1) Executive Summary
Indian consumer is a very interesting entity. The consumer in India is as heterogeneous as the country itself is. The urban consumer contrasts with the rural and the South Indian consumer with the North Indian. Further still, the consumer in the metros militates with his usage and habit patterns. The Indian consumer, is therefore very difficult to understand and very difficult to predict. Tea and Coffee are the favourite drink in India especially tea. A quiet cafe revolution is sweeping urban India with the explosion of coffee bars. That is bad news for tea - still the favourite brew for a majority of Indians -, which has been losing out to coffee in recent years. India is one of the world's largest exporters of tea and one of its biggest consumers. However, it is coffee drinking which is increasingly becoming a statement of young and upwardly mobile Indians. Moreover, coffee bars, an unheard of concept until a couple of years ago, are suddenly big business. Coffee is slowly but surely substituting tea. There is also rise in the consumption of coffee. The specialty coffee movement has gained much of its momentum through the efforts of companies like Barista, Café Coffee Day and Starbucks. In India CAFÉ COFFEE DAY and BARISTA are the most popular and well-known cafés. The college crowd rates them as one of the coolest hangouts. These companies sell similar product but their positioning and target audience are very different from each other. These players not only sell coffee and tea but also food and other merchandise items. Despite of serving to different audience, these players compete with themselves. Each player fights for its own share of market. They try to differentiate themselves by the way of product or price or promotion. However, they are also facing the competition from the foreign players like Georgia, Starbucks etc. It would be interesting to see how the companies differentiate and maintain their share in the market. 2) Retail Industry In India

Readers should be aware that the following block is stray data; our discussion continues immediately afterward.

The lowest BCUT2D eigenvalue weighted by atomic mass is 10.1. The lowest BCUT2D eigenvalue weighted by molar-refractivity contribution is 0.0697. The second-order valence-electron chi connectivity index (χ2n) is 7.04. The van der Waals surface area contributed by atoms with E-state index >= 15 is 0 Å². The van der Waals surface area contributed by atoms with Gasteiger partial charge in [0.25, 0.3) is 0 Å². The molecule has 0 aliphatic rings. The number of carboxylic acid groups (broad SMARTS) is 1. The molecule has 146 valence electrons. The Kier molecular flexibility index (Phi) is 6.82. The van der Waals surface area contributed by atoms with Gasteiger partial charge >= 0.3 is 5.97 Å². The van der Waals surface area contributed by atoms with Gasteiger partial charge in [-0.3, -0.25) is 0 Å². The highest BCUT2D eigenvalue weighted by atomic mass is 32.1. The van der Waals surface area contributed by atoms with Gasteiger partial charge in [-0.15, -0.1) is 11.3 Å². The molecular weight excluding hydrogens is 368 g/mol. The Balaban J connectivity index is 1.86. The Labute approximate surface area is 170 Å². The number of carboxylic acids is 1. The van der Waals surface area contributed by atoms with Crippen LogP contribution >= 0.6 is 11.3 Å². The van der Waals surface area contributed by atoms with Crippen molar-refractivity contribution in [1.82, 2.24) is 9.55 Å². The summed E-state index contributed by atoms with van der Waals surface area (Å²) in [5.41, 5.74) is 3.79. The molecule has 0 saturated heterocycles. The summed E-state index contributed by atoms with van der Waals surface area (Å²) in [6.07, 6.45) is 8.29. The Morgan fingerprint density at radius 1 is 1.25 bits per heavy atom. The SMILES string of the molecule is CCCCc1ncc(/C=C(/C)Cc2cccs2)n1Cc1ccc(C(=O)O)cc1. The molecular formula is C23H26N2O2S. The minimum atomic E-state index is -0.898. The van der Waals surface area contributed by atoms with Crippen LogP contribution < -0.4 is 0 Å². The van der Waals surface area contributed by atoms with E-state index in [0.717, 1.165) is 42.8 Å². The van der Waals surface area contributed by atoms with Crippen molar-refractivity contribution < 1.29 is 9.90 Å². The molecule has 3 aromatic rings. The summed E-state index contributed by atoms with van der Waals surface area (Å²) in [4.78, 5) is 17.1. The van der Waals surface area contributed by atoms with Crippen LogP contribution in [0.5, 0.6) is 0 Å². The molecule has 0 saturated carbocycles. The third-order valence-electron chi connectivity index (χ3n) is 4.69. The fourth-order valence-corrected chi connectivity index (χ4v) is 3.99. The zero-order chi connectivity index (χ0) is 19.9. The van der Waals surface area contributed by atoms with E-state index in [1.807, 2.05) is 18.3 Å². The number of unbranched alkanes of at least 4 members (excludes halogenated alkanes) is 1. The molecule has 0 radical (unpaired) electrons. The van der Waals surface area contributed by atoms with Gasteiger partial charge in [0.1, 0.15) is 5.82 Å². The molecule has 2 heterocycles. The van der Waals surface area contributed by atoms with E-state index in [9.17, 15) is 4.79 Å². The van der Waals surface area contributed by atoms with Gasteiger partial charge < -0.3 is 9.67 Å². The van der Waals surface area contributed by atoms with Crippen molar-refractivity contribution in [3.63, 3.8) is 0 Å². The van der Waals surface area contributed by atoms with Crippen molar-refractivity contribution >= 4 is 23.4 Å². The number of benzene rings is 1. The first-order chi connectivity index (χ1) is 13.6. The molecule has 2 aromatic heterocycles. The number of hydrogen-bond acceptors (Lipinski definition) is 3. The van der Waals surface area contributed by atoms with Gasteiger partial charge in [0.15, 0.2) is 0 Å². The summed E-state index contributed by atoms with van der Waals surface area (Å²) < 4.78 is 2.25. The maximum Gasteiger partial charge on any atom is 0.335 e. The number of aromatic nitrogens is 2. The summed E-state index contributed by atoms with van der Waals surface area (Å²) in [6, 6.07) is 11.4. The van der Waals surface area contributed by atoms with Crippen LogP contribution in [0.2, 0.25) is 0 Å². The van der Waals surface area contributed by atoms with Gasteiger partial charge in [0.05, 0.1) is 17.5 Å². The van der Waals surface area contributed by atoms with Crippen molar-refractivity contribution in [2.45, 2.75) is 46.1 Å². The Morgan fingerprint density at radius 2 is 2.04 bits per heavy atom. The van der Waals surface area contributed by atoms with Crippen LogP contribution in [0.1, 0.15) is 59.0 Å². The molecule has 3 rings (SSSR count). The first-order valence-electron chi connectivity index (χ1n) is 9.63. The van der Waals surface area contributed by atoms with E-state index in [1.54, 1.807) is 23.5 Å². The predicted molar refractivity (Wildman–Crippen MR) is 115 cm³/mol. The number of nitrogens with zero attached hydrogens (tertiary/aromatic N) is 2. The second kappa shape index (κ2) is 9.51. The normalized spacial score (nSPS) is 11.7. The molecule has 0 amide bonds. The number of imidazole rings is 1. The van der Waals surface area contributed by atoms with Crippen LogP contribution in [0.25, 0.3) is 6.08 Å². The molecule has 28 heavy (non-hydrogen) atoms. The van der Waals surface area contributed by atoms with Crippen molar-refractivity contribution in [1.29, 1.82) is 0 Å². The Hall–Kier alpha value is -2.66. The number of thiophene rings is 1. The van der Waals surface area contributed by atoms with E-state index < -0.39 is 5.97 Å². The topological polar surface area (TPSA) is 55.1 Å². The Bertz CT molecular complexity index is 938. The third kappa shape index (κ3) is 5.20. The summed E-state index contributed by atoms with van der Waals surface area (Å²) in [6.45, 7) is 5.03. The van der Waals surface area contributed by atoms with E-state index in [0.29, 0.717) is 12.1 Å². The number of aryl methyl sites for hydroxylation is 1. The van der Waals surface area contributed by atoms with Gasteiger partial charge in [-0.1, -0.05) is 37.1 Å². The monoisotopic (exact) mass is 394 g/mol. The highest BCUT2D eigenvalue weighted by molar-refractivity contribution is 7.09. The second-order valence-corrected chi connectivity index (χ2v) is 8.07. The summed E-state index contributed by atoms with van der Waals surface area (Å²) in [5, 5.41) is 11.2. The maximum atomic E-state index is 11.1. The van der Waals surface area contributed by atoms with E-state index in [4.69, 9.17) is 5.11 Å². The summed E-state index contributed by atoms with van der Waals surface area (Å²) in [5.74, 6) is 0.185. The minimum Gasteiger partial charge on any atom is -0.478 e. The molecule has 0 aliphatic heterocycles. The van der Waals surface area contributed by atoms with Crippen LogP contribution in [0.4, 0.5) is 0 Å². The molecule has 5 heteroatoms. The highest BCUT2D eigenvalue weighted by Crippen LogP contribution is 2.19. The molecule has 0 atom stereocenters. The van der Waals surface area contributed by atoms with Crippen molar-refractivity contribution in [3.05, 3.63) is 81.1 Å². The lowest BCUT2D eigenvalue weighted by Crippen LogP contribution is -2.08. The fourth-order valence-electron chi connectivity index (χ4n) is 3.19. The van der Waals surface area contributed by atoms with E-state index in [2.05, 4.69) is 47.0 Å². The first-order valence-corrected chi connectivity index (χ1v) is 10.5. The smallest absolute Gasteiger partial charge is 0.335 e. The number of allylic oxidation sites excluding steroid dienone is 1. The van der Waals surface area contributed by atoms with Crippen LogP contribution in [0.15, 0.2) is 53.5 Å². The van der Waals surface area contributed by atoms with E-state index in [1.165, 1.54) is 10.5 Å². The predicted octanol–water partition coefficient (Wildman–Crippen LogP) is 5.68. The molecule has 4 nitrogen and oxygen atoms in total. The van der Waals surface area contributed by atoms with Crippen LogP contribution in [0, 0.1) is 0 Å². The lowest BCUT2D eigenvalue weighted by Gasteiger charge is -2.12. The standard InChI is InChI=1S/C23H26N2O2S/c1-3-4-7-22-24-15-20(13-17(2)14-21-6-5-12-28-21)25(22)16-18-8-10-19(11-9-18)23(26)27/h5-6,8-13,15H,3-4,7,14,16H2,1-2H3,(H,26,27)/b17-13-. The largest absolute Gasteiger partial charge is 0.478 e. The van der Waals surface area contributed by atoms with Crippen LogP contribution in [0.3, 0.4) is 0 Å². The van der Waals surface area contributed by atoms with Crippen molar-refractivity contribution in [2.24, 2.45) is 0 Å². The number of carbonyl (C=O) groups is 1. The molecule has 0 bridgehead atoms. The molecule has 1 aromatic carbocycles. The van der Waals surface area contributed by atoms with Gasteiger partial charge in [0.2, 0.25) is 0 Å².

Accounting for over 8 per cent of the GDP in the West, retail business is the largest private industry, ahead even of finance and engineering. Over 50 of the Fortune 500 and about 25 of the Asian Top 200 companies are retailers. Today, in some developed countries, retail businesses have shares as large as 40 per cent of the market. For instance, in Thailand and Brazil the organized retail business has grown at tremendous pace. In contrast, the organized retail business in India is very small. This is despite the fact that India is one of the biggest markets. Retail business contributes around 10-11 per cent of GDP. It amounts to about $180 billion market and is six times bigger than Thailand and four-five times bigger than that in South Korea and Taiwan. India also has the largest number of retailers, about 12 million, though they are mostly small. The challenges facing the organized retail industry in India: • Competition from the unorganized sector. Traditional retailing has established in India for some centuries. Most retail outlets are family-owned and offering limited products and finance facilities. • In contrast, players in the organized sector have big expenses to meet. Organized retailing also has to cope with the middle class psychology that the bigger and brighter sales outlet is, the more expensive it will be. Competition is growing in the retail business and super stores are being set up, in the rural areas, customers are entirely at the mercy of retailers. With rising income and changes in life style, demand for better products became insistent. From a size of only Rs.20,000 crore, the organized retail industry will grow to Rs 160,000 crore by 2005. The total retail market, however, as indicated above will grow 20 per cent annually from Rs 400,000 crore in 2000 to Rs 800,000 crore by 2005. Big industrial houses, such as the TATAs, the RPG group, ITC, HLL, realizing the potential of the retail business, are now scrambling...
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